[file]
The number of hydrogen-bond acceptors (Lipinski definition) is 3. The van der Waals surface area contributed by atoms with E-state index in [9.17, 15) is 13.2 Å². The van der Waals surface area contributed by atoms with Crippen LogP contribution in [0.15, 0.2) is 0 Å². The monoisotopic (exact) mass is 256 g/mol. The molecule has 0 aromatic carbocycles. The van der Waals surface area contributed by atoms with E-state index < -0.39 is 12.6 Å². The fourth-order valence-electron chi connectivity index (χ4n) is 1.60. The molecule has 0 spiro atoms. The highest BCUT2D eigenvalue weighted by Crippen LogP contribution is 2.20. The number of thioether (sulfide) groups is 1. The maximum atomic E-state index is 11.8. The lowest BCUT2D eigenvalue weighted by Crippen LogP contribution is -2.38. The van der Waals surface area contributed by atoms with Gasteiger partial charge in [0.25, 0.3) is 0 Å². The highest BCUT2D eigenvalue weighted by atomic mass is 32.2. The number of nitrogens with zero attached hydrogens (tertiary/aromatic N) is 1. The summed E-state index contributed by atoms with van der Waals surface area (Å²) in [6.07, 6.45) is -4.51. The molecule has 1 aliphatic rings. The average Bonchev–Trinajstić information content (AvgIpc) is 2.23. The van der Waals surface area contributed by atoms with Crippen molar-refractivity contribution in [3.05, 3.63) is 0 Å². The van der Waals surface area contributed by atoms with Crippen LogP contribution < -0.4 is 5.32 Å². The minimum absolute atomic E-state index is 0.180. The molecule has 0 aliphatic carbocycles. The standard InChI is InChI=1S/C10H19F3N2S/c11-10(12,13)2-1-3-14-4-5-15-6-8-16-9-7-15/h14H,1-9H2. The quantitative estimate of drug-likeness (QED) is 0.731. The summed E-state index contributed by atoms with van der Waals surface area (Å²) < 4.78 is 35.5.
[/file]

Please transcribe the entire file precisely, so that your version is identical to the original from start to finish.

The number of hydrogen-bond acceptors (Lipinski definition) is 3. The van der Waals surface area contributed by atoms with E-state index in [9.17, 15) is 13.2 Å². The van der Waals surface area contributed by atoms with Crippen LogP contribution in [0.15, 0.2) is 0 Å². The monoisotopic (exact) mass is 256 g/mol. The molecule has 0 aromatic carbocycles. The van der Waals surface area contributed by atoms with E-state index < -0.39 is 12.6 Å². The fourth-order valence-electron chi connectivity index (χ4n) is 1.60. The molecule has 0 spiro atoms. The highest BCUT2D eigenvalue weighted by Crippen LogP contribution is 2.20. The number of thioether (sulfide) groups is 1. The maximum atomic E-state index is 11.8. The lowest BCUT2D eigenvalue weighted by Crippen LogP contribution is -2.38. The van der Waals surface area contributed by atoms with Gasteiger partial charge in [0.25, 0.3) is 0 Å². The highest BCUT2D eigenvalue weighted by atomic mass is 32.2. The number of nitrogens with zero attached hydrogens (tertiary/aromatic N) is 1. The summed E-state index contributed by atoms with van der Waals surface area (Å²) in [6.07, 6.45) is -4.51. The molecule has 1 aliphatic rings. The average Bonchev–Trinajstić information content (AvgIpc) is 2.23. The van der Waals surface area contributed by atoms with Crippen molar-refractivity contribution in [3.05, 3.63) is 0 Å². The van der Waals surface area contributed by atoms with Crippen LogP contribution < -0.4 is 5.32 Å². The minimum absolute atomic E-state index is 0.180. The molecule has 0 aliphatic carbocycles. The standard InChI is InChI=1S/C10H19F3N2S/c11-10(12,13)2-1-3-14-4-5-15-6-8-16-9-7-15/h14H,1-9H2. The quantitative estimate of drug-likeness (QED) is 0.731. The summed E-state index contributed by atoms with van der Waals surface area (Å²) < 4.78 is 35.5.